Last week Barry Hessenius sent me a link to a Buzzfeed article listing answers to job interview questions, suggesting it might make a good blog post. This suggestion was well-timed because Drew McManus had also posed a question on LinkedIn about whether cover letters were useful any more, spurring a spirited conversation among arts professionals on that topic.
Between the two, there is a lot to think about in terms of how we interview, both as employers and potential candidates. For example, in the LinkedIn discussion, Tyler Rand mentioned his company inviting people to introduce themselves by choosing from a number of formats including letters, email, personal statements, videos and showing their suitability for the position through either resumes, work samples, links to websites or LinkedIn profiles.
The Buzzfeed piece claims the list contains clever answers to tough job questions. While there are some suggestions like describing yourself in the context of your Hogwarts house and how to navigate the dreaded “what are your weaknesses” and uncomfortable salary questions, many of the tips mentioned are smart responses to typical interview questions rather than a matter of clever maneuvering.
For example asking
“What’s the biggest pain point in the company/office/on your team, and what could I do to address it if I started tomorrow?”
Can be useful in uncovering issues about the work environment that hadn’t come out during the interview, possibly revealing an organizational culture that doesn’t suit you.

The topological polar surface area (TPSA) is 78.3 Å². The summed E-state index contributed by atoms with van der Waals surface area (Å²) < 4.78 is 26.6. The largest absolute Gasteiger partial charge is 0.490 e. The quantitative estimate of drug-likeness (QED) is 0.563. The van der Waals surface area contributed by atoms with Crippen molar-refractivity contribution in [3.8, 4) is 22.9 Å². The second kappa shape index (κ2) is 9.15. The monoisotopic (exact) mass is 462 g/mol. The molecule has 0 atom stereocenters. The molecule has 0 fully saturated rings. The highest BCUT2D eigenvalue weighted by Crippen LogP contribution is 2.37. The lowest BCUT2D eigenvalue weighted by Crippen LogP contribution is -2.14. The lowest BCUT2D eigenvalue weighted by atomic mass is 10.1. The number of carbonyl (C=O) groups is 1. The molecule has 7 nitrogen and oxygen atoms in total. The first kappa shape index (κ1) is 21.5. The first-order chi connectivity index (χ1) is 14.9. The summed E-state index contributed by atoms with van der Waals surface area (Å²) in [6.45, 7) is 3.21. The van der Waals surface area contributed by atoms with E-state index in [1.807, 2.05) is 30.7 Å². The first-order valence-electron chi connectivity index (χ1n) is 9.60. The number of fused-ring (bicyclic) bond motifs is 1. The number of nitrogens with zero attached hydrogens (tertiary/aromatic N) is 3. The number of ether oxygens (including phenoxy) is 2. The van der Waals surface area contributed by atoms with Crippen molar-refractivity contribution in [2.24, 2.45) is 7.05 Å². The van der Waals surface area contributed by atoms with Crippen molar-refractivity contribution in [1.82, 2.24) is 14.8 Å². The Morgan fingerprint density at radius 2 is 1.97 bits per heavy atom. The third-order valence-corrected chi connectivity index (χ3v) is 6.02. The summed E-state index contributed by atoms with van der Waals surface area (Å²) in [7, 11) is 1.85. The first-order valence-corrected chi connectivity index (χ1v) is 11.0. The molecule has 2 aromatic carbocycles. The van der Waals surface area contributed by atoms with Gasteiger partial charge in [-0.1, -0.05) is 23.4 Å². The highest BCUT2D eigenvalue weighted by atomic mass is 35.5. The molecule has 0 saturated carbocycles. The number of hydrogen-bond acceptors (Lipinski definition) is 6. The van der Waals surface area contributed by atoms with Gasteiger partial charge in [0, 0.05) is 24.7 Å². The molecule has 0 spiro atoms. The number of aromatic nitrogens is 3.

“When they ask if you have any questions, ask what current/past employees in this role find the most rewarding and challenging about the position. If there are red flags, you’ll get them here. It’s basically asking the interviewer what the job’s strengths and weaknesses are but more effective.”
I have been asked a number of times what my plan for my first 90 days on the job will be, but it never occurred to me to turn it around and ask the obvious:
‘What are your 30/60/90 day goals for the role?’
I have asked what the goals for the new person might be and how my skillset might be applicable toward fulfilling them, but the X days horizon can give you a sense of top priorities and allow you to judge whether they are realistically attainable in that time period.
Anyone have any additional thoughts on obvious, but seldom asked questions or processes they feel are antiquated? Are there ways you would rather interview, both as an employer or candidate, but feel stuck in a framework of expectations? I suspect there are questions some candidates would love to ask but there is a fear of appearing too presumptuous to the prospective employer.